By Dann McCreary. For the Apple II and II plus, Pascal edition.
Transfer an entire disk to tape in a single bound!
Thanks to Dirk B. for the gift!
The following is an e-mail I received on 14/DEC/2011
from Dann McCreary, the author of the above products:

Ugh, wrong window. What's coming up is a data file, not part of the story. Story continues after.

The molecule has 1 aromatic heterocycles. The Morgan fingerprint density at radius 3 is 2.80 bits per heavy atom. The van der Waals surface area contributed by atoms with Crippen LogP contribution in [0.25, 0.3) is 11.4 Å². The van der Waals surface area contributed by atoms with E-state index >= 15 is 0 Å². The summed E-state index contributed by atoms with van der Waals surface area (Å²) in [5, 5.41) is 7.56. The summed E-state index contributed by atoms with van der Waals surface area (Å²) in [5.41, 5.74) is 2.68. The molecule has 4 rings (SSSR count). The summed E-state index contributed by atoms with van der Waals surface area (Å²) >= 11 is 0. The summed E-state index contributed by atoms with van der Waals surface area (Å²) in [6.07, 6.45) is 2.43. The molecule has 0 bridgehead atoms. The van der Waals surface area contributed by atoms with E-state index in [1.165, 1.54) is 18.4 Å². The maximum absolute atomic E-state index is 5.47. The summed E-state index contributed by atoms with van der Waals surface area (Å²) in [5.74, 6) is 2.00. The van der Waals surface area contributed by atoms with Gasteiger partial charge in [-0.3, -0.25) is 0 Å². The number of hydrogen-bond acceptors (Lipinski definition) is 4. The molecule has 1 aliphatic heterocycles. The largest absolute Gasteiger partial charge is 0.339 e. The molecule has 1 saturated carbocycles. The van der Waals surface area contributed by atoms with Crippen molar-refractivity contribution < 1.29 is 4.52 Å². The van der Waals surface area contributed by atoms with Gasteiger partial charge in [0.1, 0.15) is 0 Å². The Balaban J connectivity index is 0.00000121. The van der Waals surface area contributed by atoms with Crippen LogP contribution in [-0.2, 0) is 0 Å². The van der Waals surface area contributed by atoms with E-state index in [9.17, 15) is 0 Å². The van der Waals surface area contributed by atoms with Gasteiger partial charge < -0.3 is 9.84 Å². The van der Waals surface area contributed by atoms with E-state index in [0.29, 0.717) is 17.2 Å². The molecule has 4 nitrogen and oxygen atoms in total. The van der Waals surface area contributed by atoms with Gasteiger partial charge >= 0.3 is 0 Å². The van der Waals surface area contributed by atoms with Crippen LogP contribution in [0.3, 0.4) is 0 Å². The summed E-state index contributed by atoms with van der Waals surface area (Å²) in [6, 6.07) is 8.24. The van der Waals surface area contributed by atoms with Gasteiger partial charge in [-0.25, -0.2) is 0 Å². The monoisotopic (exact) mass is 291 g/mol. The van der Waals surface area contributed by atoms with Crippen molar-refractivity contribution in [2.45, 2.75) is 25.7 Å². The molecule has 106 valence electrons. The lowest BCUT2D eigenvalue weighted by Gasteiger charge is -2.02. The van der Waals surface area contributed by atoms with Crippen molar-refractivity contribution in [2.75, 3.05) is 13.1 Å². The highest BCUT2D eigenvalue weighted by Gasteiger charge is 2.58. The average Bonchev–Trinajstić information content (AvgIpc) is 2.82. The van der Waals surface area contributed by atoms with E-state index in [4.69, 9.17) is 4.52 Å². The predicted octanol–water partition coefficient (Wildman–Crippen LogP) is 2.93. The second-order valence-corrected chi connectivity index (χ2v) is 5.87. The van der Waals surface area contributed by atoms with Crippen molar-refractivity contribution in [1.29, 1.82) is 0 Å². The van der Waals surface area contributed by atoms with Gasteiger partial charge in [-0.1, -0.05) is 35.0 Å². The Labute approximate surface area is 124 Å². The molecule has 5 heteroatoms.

Hello Antoine, It is good to hear from you. Thank you for the courtesy of your reply! :) Thank you also for the link to the other Disk-O-Tape files. :) Back in the late '70s and early '80s I was trying hard to market the programs I had written, but I was always a better coder than a marketeer. Apple-80 and Cosapple were actually disk images but as a shoe-string sales operation, I sometimes shipped them on self-booting cassette tapes made in the Disk-O-Tape format. My unique idea was that using a single-line typed into the Apple ][ monitor (*200.240R) the first audio track on the tape was loaded and run, and subsequently would bootstrap the rest of the disk image into place on a formatted 5 1/4" floppy disk. This was in the day when a 128K byte diskette cost about $5 but you could get three cassette tapes for $1, so the cost savings was quite a bit. :) Most of my sales came from press releases published in the various computer magazines, like Byte, Kilobaud, SoftTalk, Compute!, and others... but the sales from those releases enabled me to do a little bit of advertising later in some of the same magazines. However, sales never reached a level that would allow me to become "self-sustaining" and so I was never able to quit my "day job" and write independent software full time. I had a very disappointing experience when I chose Sybex over another software publisher to market my Apple-80 program; Sybex really messed up the documentation when they re-printed it, and consequently I was horrified to read some very bad reviews of my software resulting from Sybex messing things up... I no longer have an Apple ][, but I may have one or two archived copies of some tapes and/or some documentation. No promises, but just supposing I were able to find some of that - if I were to mail a cassette to you, could you possibly recover the data and post the results on your site? I think you are doing a service by archiving some of this software from "the good old days" and making it available to hobbyists. :) I also wonder if you might be interested in some of the nicer "fan mail" that I got from users of my programs? :) The market back in the day was pretty hungry for software; I am sure that some of my sales were simply because there was not too much available at all, and some people were just curious. But I also think that I would have done a much bigger business if I had tried to make some computer games (like Scott Adams adventure programs) or if I had listened to a friend's advice and written a good word processor for the Apple. Nevertheless, I am still a working engineer and designer, and still very thankful for God's kindness to me through the years. I still invent things and try to market them. For the past ten years my cousin and I have been designing and building the core technology for Viametrics, a people-counting company based in Sweden. http://viametrics.com Well Antoine, that's probably lots more than you wanted to hear... :) Thank you again for writing, and please keep in touch from time to time! :) With kind regards, -Dann